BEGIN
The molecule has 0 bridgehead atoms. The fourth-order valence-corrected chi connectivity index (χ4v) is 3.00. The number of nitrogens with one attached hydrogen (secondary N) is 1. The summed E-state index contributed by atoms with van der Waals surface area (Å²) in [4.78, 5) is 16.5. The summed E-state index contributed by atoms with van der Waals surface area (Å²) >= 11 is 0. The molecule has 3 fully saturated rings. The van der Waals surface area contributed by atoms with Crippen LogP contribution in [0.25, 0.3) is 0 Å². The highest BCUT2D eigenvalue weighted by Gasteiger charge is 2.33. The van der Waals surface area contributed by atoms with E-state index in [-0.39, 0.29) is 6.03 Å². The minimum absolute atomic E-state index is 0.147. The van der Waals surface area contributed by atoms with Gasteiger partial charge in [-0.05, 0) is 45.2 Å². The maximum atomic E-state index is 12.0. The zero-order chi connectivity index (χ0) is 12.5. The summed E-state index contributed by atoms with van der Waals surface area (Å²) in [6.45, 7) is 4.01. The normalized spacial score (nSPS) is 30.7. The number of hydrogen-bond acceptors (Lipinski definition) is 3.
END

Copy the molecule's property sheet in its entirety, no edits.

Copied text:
The molecule has 0 bridgehead atoms. The fourth-order valence-corrected chi connectivity index (χ4v) is 3.00. The number of nitrogens with one attached hydrogen (secondary N) is 1. The summed E-state index contributed by atoms with van der Waals surface area (Å²) in [4.78, 5) is 16.5. The summed E-state index contributed by atoms with van der Waals surface area (Å²) >= 11 is 0. The molecule has 3 fully saturated rings. The van der Waals surface area contributed by atoms with Crippen LogP contribution in [0.25, 0.3) is 0 Å². The highest BCUT2D eigenvalue weighted by Gasteiger charge is 2.33. The van der Waals surface area contributed by atoms with E-state index in [-0.39, 0.29) is 6.03 Å². The minimum absolute atomic E-state index is 0.147. The van der Waals surface area contributed by atoms with Gasteiger partial charge in [-0.05, 0) is 45.2 Å². The maximum atomic E-state index is 12.0. The zero-order chi connectivity index (χ0) is 12.5. The summed E-state index contributed by atoms with van der Waals surface area (Å²) in [6.45, 7) is 4.01. The normalized spacial score (nSPS) is 30.7. The number of hydrogen-bond acceptors (Lipinski definition) is 3.